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More Alimony Tools

Negotiate > More Alimony Tools

Alimony Recapture in this Case.

This screen shows the alimony recapture, if any, in this case.

The recapture rules cause alimony that had been deducted to be included in tax, if the structure of the alimony is such that the alimony paid could be recharacterized as a property settlement.

The determination is made solely by looking at the first three years of alimony payments, and how steeply they decline from the first year to the second year, second year to third year, and first year to third year.

This screen shows whether this penalty applies, given the alimony payments in this case.

There will be no recapture tax for alimony under agreements entered into in 2019 or later.

Alimony Recapture Calculator.

A calculator for alimony recapture in general.

This calculator lets you enter the alimony in the first three years, and shows what the recapture would be.

It is a “what if” calculator.

It assumes that all alimony is taxable to the recipient and deductible to the payer.

For agreements entered into in 2019 or later, recapture will not apply, and this calculator also will not apply.

Alimony Breakeven.

This calculator shows the amount of alimony needed to get the recipient to break-even, after all expenses that have been entered.

It is equivalent to using the Alimony Needed calculator, opening the calculator that shows Budget After Taxes and Expenses, and setting “0” as the target.

Alimony PV (Buyout).

This calculator shows the amount of alimony needed to “buy out” the proposed stream of alimony payments.

You can enter the actual alimony payments on the Client Info tab, on the screen where you enter child support, at the bottom, in a section entitled, “Amount to use….”

In most states, you can also enter alimony by clicking a link at the bottom of the Client Info > Income & Expenses > Living Expenses screen.

The result of the present value calcualtion is fully after-tax.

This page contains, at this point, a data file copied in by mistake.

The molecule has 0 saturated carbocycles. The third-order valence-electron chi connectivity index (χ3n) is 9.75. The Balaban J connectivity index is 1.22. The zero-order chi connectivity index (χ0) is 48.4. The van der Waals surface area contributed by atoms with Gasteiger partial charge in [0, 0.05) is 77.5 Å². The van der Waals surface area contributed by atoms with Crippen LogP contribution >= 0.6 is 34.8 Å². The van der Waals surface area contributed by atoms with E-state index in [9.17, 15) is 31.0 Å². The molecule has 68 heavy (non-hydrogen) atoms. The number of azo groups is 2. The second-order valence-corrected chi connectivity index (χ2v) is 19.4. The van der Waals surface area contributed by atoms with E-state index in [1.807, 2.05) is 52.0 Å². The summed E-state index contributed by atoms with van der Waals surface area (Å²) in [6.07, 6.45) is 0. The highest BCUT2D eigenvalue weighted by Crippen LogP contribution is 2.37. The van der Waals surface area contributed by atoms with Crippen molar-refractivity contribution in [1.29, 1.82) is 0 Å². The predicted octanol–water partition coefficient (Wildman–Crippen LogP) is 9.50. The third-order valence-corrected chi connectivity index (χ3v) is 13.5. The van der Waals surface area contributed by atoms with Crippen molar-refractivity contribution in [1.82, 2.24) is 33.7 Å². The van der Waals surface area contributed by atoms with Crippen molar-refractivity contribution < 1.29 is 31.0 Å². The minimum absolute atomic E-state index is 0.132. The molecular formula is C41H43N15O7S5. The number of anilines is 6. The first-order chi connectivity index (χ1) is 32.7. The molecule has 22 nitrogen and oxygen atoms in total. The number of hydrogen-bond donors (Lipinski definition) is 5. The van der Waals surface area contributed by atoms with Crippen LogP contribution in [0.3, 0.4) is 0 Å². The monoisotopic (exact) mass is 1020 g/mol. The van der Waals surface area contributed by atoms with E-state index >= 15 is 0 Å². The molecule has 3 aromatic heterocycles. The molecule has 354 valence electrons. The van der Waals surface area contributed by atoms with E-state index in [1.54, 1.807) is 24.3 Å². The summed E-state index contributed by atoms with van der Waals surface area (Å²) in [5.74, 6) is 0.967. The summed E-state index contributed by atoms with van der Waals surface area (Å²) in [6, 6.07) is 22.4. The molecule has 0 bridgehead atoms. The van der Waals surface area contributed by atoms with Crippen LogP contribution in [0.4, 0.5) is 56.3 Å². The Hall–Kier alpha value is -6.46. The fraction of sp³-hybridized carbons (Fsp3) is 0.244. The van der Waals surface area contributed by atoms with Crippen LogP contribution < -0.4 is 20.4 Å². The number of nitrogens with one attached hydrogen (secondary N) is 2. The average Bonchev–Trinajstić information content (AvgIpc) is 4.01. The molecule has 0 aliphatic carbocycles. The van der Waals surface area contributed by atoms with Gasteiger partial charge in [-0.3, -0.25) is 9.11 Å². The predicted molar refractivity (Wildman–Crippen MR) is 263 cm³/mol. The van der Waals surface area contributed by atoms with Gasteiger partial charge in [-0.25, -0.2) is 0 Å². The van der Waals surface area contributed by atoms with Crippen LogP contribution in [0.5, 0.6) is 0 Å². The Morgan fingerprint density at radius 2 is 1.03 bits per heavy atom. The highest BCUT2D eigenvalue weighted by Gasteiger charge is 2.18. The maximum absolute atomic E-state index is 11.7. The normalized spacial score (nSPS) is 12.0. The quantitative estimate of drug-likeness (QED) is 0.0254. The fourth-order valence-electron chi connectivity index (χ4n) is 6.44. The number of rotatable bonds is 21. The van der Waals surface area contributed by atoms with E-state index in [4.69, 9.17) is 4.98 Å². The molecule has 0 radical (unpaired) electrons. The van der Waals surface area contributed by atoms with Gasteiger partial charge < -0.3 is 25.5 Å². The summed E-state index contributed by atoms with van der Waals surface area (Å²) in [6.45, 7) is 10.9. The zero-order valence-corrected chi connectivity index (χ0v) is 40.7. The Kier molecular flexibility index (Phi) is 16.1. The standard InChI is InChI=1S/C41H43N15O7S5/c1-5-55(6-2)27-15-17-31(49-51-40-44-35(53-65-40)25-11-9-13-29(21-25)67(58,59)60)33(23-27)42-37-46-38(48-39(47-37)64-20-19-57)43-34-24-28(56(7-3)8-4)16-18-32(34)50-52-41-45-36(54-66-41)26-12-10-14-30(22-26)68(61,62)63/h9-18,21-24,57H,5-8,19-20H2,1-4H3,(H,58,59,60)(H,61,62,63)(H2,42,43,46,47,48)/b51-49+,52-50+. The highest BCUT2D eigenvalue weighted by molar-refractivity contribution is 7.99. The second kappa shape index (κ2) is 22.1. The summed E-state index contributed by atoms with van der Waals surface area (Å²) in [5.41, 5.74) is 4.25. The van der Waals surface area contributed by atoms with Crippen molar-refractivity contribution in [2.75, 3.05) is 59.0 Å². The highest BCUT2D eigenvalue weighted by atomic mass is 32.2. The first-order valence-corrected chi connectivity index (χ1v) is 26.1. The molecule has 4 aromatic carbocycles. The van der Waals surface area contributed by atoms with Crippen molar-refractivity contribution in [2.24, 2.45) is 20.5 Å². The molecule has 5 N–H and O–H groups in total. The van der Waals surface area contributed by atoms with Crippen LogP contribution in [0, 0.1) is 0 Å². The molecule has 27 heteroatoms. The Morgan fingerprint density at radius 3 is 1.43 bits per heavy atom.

To get the present value of the anticipated stream of alimony payments, the software assumes that those payments could be invested at a fixed interest rate.

This interest rate is also known as the discount rate.

By default, the software uses a current 20 year Treasury Bill rate. The idea is that you want to model a completely-safe investment, and the 20-year Treasury Bill is as close as one can get.

If alimony is not taxable and not deductible in this case, then the only factor that will make the present value different from the sum of the actual payments is the interest discount rate.

This screen also has a what-if capability. At the top of the screen, you can enter an amount of dollars per month and a number of months. You would also clear the checkbox above those numbers, relating to using actual support.

If you do that, the screen will use the numbers you enter on this screen instead of the actual alimony entered in the software.

You can see a full explanation of the calculation by clicking the link labeled “Explanation” at the top of the screen.

Alimony After-tax Multi-Year.

This shows the aggregate after-tax cost of alimony over all payments projected to be made.

If alimony is projected to step down over time, those step-downs are taken into account.

Alimony Trade-Off.

This screen shows the combination of child support and alimony that minimizes taxes.

This is useful in situations where people can reasonably shuffle funds between alimony and child support, and want to pick the option that minimizes overall taxes.

For agreements entered into after 2019, this is not a useful tool, as neither alimony nor child support will have any tax effects.

Its use is also limited if the alimony and child support amounts will be four different terms, or you want to have step downs of one or the other.

For earlier agreements that are modified in or after 2019, for alimony and support would end at the same time, and you do not have step-downs, it could still be useful.

What you do is to enter the combined total of cash to be paid as alimony and/or child support, and the software figures out the best split, for tax purposes, between alimony and child support.

Most of the time, the best split is 100% alimony / 0% child support, because alimony was tax-deductible.

Family Support.

This calculator shows the impact of designating all support as alimony.

For agreements entered into after 2019, this is not a useful tool, as neither alimony nor child support will have any tax effects.

For earlier agreements that are modified in or after 2019, it could still be useful.